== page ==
Take a look around, what's going on?

UK firms are going to have to get much smarter. We cannot continue to pretend that the laws of modern business success do not apply to us.

That means looking at what practices at and professional service providers home and abroad do to grow and develop new business. We need some sort of bench-marking to find out the best possible professional practice and apply it to the various parts of our business.

Legal practices have to provide legal advice, but they also need to understand the human resource techniques that can get the best out of their staff.

They have to understand the processes of selling, targeting, marketing, client care, training, general management, financial awareness, and business planning. In all these areas, best practice can be helpful. It means looking not just within the UK, but, increasingly, beyond the UK.

If we were interested in developing a divorce practice in the UK, for example, it would make a lot of sense to ask how they do it in the US, where divorce litigation is much more prevalent.

It may also be that a particular firm is not active in an area it ought to be – environmental law for instance. But the penny might drop if they were to speak to a US practice.

It means thinking about what can be learnt from commercial organisations. When Hanson took over Imperial Tobacco, its chief executive despatched employees worldwide to investigate tobacco factories and discover the best way to make cigarettes economically.

Look at how successful BT is in marketing its products at the moment. It appears to be inspired by the marketing ideas filtering through from its tie-up with MCI.

So why shouldn't a law firm look around for the best marketing firms internationally, and try to gain inspiration from their methods?

Marketing will be of growing importance to UK practices, just as it will be for foreign firms, which increasingly have the ability to provide services within the UK or services to UK clients.

The UK must look around, see what foreign lawyers are up to, and make sure they are not being left behind. Some firms, of course, are already addressing much of this agenda. But too few have yet taken it on board in any systematic way.

One obstacle is the lawyer's traditional reluctance to go along and ask a competitor or a potential competitor: "How do you do that?"

First, there is a feeling that they will not be given the information. Second, there is a fear that asking the question will be displaying weakness and ignorance. And there is a general reluctance to be exposed to that sort of dialogue out of a fear of feeling inferior.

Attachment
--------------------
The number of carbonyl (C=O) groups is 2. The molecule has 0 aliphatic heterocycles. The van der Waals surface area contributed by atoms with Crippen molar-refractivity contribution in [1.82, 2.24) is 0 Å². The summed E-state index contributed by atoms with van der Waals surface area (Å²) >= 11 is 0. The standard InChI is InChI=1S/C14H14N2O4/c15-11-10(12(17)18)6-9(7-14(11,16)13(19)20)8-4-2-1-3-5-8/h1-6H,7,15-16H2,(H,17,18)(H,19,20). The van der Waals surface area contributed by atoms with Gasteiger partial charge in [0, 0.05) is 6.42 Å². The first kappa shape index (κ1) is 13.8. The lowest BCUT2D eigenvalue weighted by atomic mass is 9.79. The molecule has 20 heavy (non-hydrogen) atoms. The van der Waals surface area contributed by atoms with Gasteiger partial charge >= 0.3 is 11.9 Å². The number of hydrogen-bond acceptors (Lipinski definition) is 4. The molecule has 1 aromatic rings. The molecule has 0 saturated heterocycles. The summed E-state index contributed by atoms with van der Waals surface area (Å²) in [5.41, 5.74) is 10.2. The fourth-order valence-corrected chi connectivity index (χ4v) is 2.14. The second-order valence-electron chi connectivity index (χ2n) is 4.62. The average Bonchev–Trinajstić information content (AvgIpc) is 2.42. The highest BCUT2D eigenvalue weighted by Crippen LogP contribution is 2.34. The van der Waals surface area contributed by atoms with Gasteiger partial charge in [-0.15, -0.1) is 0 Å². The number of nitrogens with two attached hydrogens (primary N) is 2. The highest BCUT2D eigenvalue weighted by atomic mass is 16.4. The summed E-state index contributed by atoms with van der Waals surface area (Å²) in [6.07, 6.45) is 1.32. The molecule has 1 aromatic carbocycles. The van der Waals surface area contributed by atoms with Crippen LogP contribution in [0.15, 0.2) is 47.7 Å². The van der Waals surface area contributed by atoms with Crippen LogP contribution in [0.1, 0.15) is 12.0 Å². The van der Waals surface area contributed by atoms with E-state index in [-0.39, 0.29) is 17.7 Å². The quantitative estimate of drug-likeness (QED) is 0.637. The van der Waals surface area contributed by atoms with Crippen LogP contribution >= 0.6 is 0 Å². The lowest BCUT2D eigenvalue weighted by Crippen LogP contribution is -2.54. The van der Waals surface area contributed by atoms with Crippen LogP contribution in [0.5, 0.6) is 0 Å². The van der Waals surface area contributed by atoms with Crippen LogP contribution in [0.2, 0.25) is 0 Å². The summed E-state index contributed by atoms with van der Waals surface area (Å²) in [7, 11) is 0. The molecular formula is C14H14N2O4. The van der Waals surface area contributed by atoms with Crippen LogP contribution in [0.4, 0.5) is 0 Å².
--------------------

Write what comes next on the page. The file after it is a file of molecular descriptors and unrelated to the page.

But part of the business of running a firm is good marketing. If you feel you are not good at this, the inferiority will come to the surface anyway.

In our case, we have been looking around at the way major operations brand themselves. In our rebranding last May, we replaced all our materials, including stationery. All our documents are now produced in accordance with formatting guidelines.

Does it work? Liam Kane, chief executive of the Scottish Daily Record, has recently expressed admiration at the confidence of our new branding and marketing materials. Coming from one of our major clients – one heavily involved in marketing – is extremely encouraging.

From a firm in the US we have picked up the idea of having a partner who is responsible for maintaining and developing a business relationship with a number of clients.

We are also finding that chief executives involved in the client care exercise are themselves spending time in consultative meetings designed to develop the relationship. We have also imported the idea of a management training programme for all our lawyers which covers client care, sales and marketing over a two year period.

All firms should be scanning the most professional service providers in the world and be looking to see what they are doing to develop themselves in each of their core areas. It is better to pick two or three to concentrate upon.

It seems to me you need an expansionist approach, combined with humility.

Unless you are looking at international best practice, and are listening to the experience of the pace-setters, you cannot be at the forefront of whatever your service discipline is – and you are never going to get there.